Tang Chay Wee, Chief Operating Officer, Hitachi Asia, shares why it is important for him and his team to create an inclusive space where employees embrace each other’s differences.
In embracing the Konsei culture (meaning ‘mixed community’), Hitachi Asia has promoted the inclusion of disabled persons in business activities, the appointment of foreign nationals, and celebrated diverse communities with festivities, amongst other things.
A firm believer and advocate of this is Tang Chay Wee, Chief Operating Officer, Hitachi Asia (pictured above), who has been with Hitachi's group of companies for more than 20 years. Today, alongside his current role, he serves on the board of directors in various Hitachi group companies & affiliates; holds the position of Chief Marketing Officer for the APAC Water & Environment Business as well as the APAC Strategic Management Office, and as Director for Filinvest-Hitachi Omni Waterworks.
In this interview with Arina Sofiah, he shares his journey of ensuring that equity is included in all processes and policies across the whole employee experience.
Q In 2021, Hitachi announced its commitment to achieving 30% non-Japanese and 30% females in executive and corporate officer roles by fiscal year 2030. What steps is the company taking toward this goal in Asia?
Hitachi is committed to implementing diversity, equity, and inclusion (DEI) in the organisation to be a global leader and foster sustainable growth of the business. Sustainability is the very core of Hitachi’s business strategy, and to be a global leader in social innovation, and DEI is a crucial component for successful growth.
A diverse workforce that represents society will allow the group to better understand customers and society’s needs.
As part of our strategy, we set the target to achieve 30% non-Japanese and 30% females, to grant equal representation in our leadership layers. To do so, we will be working on five key pillars of implementation:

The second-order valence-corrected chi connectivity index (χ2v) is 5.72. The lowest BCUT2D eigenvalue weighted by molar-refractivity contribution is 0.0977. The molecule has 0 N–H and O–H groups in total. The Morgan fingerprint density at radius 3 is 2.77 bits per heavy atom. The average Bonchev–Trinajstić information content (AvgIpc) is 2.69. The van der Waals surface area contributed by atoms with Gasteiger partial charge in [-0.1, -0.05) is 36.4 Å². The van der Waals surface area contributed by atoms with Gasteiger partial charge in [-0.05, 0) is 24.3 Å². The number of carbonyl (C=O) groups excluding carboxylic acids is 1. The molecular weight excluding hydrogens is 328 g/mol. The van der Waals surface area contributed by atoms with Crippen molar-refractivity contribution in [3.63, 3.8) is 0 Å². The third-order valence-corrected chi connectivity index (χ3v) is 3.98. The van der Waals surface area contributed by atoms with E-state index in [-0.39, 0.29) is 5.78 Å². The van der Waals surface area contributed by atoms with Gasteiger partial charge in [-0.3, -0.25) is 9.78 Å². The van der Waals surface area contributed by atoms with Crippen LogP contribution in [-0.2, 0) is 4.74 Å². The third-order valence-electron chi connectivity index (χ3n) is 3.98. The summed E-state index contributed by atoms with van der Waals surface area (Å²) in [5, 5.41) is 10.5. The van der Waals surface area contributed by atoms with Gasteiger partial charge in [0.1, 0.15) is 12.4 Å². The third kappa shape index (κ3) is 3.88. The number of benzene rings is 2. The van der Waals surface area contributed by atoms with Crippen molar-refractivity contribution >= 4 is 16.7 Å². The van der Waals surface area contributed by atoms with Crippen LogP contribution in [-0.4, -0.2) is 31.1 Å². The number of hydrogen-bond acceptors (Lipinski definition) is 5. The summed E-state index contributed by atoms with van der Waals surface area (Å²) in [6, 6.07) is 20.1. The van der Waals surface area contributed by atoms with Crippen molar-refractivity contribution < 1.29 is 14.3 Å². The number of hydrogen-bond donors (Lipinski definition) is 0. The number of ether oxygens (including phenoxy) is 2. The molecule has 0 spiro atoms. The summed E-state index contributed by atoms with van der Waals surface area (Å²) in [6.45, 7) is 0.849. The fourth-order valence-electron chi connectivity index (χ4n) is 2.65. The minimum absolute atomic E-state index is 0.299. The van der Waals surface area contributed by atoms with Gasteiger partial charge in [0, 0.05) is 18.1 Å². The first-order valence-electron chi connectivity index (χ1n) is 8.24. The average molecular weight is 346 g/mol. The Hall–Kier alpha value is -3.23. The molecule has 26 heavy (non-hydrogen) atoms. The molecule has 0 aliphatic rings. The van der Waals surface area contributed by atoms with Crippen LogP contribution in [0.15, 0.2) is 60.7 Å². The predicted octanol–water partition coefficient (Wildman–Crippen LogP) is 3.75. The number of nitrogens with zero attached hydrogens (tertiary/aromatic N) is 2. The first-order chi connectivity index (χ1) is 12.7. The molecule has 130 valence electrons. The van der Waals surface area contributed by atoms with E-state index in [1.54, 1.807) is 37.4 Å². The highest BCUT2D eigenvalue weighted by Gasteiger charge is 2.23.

- Leadership commitment,
- Organisational culture,
- Recruitment activities,
- Retention, and
- Promotion to higher positions
To achieve the target, we ensure that all employees complete our unconscious bias training to educate them about best practices.
On the management front, we are building a pipeline of diverse leadership for our nominating committee and executive committee with the Future 50 programme. Through various interviews and analysis of job performances, we identified a group of 50 diverse employees – based on their merit regardless of age, gender, or nationality, across the region with next-generation development potential. These individuals will receive one-on-one mentoring with independent directors and extensive training to be better leaders.
With this programme, we hope to change mindsets to develop our employees for important positions in the future.
Additionally, we take pride in celebrating our diverse communities with festivities such as International Women’s Day and Pride Month. These celebrations help create a stronger sense of belonging among our employees.
Q Different markets come with different cultures and mindsets – how is Hitachi Asia adapting its DEI strategies to each market’s needs, while at the same time unifying them across the markets?
Driving the diversity agenda is challenging, especially in a region that covers approximately 50 countries with various religions and forms of government, not to mention nearly 2,300 different languages and dialects.
We must understand that there is no one-size-fits-all approach in a multi-cultural region. Hitachi recognises this in our approach and works with our regional business leaders to ensure that each region has its own DEI strategy that aligns with its culture and respective regulations. These business leaders and regional DEI leaders will work together collaboratively to set these strategies.
We also understand the value of data and new technologies in identifying gaps, as well as behavioural and structural blockers. To resolve these blockers, we use equity as a key enabler across all processes, policies, and procedures. This will allow us to build a sustainable growth mindset, ensure agility in processes and create innovation.
Technologies such as Big Data, AI, and Cloud are effective tools to gain a deeper understanding of your employees and their lived experiences.
In Asia, we actively promote the appointment of foreign nationals, especially at the decision-making level. Currently, six out of 13 people on our board of directors are foreign nationals.
As a non-Japanese executive, I’m proud to say that I’ve seen how committed the company is to building an environment in which not only female or non-Japanese but also people with various personalities can play active roles. We are working to develop and further strengthen the management oversight functions.
Q In your role as both a COO and as a board member in various Hitachi Group companies & affiliates, how are you actively cultivating a culture of DEI and contributing to this goal?
As the COO and a board member at Hitachi Asia, I aspire to create an inclusive work environment, where people are encouraged to respect and inspire one another.